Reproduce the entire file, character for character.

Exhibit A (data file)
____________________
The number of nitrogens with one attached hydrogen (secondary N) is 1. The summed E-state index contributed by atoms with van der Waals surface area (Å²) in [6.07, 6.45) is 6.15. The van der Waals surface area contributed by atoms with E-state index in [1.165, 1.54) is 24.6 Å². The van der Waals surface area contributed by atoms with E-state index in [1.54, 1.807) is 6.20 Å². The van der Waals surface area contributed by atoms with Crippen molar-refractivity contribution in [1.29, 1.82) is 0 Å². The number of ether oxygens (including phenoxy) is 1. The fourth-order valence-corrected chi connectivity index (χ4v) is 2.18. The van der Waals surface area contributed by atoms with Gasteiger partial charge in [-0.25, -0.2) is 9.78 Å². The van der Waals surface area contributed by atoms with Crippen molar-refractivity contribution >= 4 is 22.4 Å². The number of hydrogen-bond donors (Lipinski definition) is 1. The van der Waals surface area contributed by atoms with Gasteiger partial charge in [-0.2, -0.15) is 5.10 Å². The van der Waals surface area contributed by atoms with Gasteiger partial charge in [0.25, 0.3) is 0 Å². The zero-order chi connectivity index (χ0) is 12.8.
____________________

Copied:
The number of nitrogens with one attached hydrogen (secondary N) is 1. The summed E-state index contributed by atoms with van der Waals surface area (Å²) in [6.07, 6.45) is 6.15. The van der Waals surface area contributed by atoms with E-state index in [1.165, 1.54) is 24.6 Å². The van der Waals surface area contributed by atoms with E-state index in [1.54, 1.807) is 6.20 Å². The van der Waals surface area contributed by atoms with Crippen molar-refractivity contribution in [1.29, 1.82) is 0 Å². The number of ether oxygens (including phenoxy) is 1. The fourth-order valence-corrected chi connectivity index (χ4v) is 2.18. The van der Waals surface area contributed by atoms with Gasteiger partial charge in [-0.25, -0.2) is 9.78 Å². The van der Waals surface area contributed by atoms with Crippen molar-refractivity contribution >= 4 is 22.4 Å². The number of hydrogen-bond donors (Lipinski definition) is 1. The van der Waals surface area contributed by atoms with Gasteiger partial charge in [-0.2, -0.15) is 5.10 Å². The van der Waals surface area contributed by atoms with Gasteiger partial charge in [0.25, 0.3) is 0 Å². The zero-order chi connectivity index (χ0) is 12.8.